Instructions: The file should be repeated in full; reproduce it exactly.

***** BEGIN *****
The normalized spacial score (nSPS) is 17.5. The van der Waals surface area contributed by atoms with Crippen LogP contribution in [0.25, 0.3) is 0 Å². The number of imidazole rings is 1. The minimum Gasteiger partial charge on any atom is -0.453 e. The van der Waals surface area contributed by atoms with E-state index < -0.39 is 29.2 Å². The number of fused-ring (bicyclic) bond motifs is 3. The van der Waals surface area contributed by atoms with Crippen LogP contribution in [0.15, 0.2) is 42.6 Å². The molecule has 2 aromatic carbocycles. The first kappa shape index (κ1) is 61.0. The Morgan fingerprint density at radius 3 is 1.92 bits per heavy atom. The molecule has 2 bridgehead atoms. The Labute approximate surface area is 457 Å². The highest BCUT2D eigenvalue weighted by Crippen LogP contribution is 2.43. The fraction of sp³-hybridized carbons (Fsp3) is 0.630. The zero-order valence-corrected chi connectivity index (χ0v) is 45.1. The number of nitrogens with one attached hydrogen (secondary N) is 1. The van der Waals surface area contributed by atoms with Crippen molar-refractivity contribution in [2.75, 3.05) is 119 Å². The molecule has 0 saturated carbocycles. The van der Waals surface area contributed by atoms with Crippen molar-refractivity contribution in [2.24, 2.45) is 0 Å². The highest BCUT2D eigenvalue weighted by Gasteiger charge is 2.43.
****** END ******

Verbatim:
The normalized spacial score (nSPS) is 17.5. The van der Waals surface area contributed by atoms with Crippen LogP contribution in [0.25, 0.3) is 0 Å². The number of imidazole rings is 1. The minimum Gasteiger partial charge on any atom is -0.453 e. The van der Waals surface area contributed by atoms with E-state index < -0.39 is 29.2 Å². The number of fused-ring (bicyclic) bond motifs is 3. The van der Waals surface area contributed by atoms with Crippen LogP contribution in [0.15, 0.2) is 42.6 Å². The molecule has 2 aromatic carbocycles. The first kappa shape index (κ1) is 61.0. The Morgan fingerprint density at radius 3 is 1.92 bits per heavy atom. The molecule has 2 bridgehead atoms. The Labute approximate surface area is 457 Å². The highest BCUT2D eigenvalue weighted by Crippen LogP contribution is 2.43. The fraction of sp³-hybridized carbons (Fsp3) is 0.630. The zero-order valence-corrected chi connectivity index (χ0v) is 45.1. The number of nitrogens with one attached hydrogen (secondary N) is 1. The van der Waals surface area contributed by atoms with Crippen molar-refractivity contribution in [2.75, 3.05) is 119 Å². The molecule has 0 saturated carbocycles. The van der Waals surface area contributed by atoms with Crippen molar-refractivity contribution in [2.24, 2.45) is 0 Å². The highest BCUT2D eigenvalue weighted by Gasteiger charge is 2.43.